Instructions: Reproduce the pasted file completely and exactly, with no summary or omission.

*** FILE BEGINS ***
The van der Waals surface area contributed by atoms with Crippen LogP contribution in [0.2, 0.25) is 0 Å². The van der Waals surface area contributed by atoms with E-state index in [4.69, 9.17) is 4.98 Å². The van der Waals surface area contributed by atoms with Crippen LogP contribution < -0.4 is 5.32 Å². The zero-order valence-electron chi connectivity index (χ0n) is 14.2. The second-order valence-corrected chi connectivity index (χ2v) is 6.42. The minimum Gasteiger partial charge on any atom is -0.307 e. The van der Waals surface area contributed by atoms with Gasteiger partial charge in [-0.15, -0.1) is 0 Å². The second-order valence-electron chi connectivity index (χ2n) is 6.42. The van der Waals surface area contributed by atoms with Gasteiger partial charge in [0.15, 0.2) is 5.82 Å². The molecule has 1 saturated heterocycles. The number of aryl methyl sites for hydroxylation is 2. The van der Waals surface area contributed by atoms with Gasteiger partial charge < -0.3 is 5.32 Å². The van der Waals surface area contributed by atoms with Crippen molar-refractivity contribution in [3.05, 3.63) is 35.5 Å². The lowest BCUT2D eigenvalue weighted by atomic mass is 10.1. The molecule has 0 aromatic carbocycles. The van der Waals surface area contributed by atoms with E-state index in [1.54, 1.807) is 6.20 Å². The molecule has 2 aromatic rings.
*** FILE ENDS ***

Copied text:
The van der Waals surface area contributed by atoms with Crippen LogP contribution in [0.2, 0.25) is 0 Å². The van der Waals surface area contributed by atoms with E-state index in [4.69, 9.17) is 4.98 Å². The van der Waals surface area contributed by atoms with Crippen LogP contribution < -0.4 is 5.32 Å². The zero-order valence-electron chi connectivity index (χ0n) is 14.2. The second-order valence-corrected chi connectivity index (χ2v) is 6.42. The minimum Gasteiger partial charge on any atom is -0.307 e. The van der Waals surface area contributed by atoms with Gasteiger partial charge in [-0.15, -0.1) is 0 Å². The second-order valence-electron chi connectivity index (χ2n) is 6.42. The van der Waals surface area contributed by atoms with Gasteiger partial charge in [0.15, 0.2) is 5.82 Å². The molecule has 1 saturated heterocycles. The number of aryl methyl sites for hydroxylation is 2. The van der Waals surface area contributed by atoms with Gasteiger partial charge < -0.3 is 5.32 Å². The van der Waals surface area contributed by atoms with Crippen molar-refractivity contribution in [3.05, 3.63) is 35.5 Å². The lowest BCUT2D eigenvalue weighted by atomic mass is 10.1. The molecule has 0 aromatic carbocycles. The van der Waals surface area contributed by atoms with E-state index in [1.54, 1.807) is 6.20 Å². The molecule has 2 aromatic rings.